Complaints about the Commission
10 Apr 17
It is not surprising that solicitors are complaining about the SLCC budget and levy – but what should be done?
Relations between the Society and the SLCC have always tended towards the cool, but there is no mistaking the unseasonal chill that has prevailed since the SLCC unveiled its budget proposalsfor 2017-18, complete with 121⁄2% increase in the annual levy payable by legal practitioners.
Nor is there much doubt that the Society is in tune with members’ concerns in challenging the rise as way beyond anything that would be considered acceptable in a body funded out of general taxation. Given the 5,000-plus emails to MSPs (according to Society tweets) in the first days following the Society’s call for representations after the SLCC confirmed its figures for the year, something approaching half the practising profession has already made its point, unless some members have been organising mass petitions.
Will it have an impact? Naturally the SLCC had its defences ready, setting out not just the headline rise in complaints, but the work that goes into even confirming a complaint as ineligible, the subsidy from reserves applied in recent years and the longer term comparisons regarding what is levied.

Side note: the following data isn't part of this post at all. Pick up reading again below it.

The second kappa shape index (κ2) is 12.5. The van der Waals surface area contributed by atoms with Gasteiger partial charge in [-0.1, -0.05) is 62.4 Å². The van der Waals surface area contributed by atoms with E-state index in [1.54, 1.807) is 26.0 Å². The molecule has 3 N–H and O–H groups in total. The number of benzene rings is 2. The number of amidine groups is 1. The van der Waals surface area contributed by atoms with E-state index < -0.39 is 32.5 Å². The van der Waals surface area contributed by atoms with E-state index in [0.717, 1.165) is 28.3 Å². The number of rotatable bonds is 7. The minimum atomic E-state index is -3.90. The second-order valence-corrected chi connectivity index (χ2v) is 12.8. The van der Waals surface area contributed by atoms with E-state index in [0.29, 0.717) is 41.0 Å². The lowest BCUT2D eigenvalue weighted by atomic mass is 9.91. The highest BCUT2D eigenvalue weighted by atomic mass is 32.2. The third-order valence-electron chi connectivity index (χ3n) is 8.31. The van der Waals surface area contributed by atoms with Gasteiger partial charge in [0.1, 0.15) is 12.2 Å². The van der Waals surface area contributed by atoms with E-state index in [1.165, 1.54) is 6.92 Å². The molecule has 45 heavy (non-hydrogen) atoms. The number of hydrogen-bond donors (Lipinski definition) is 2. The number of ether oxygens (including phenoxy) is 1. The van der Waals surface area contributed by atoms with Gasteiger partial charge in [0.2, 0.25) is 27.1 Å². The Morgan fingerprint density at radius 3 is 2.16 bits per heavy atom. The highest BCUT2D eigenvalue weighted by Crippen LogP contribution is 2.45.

Regarding eligibility, the article published online with last month’s Journal reveals that the process of confirming a complaint as ineligible is rather more elaborate than might be supposed, though it would be difficult to say whether it is unnecessarily so without inspecting individual files. As for budgeting, while the SLCC undoubtedly was over-cautious at the outset in making provision for its needs, it has since reduced its reserves; and the arguments about it spending money on activities beyond its core functions are not all one way, if these are part of its statutory remit.
Questions might be asked more urgently why the SLCC did not agree a special case to the Court of Session, following the ruling against the competency of “hybrid” complaints, to avert the need for separate appeals in every such case where the Society wishes to continue to pursue the misconduct element. Beyond that, the principal challenge must be over whether it could do more with less. The SLCC’s accounts are subject to “best value” Government standards and audited through Audit Scotland. But its feature of being funded by a levy on professionals appears to result at present in it not being subject to the same budgetary restraint and oversight at the crucial forward planning stages as other bodies that perform public service functions.
No doubt the thinking behind the original legislation was to protect it, as an independent body, from political or other interference. But it is not in anyone’s interests, surely including the SLCC’s, that there is not a more overt method of giving some reassurance at the outset that the profession’s, and ultimately the public’s, money is being used to best effect.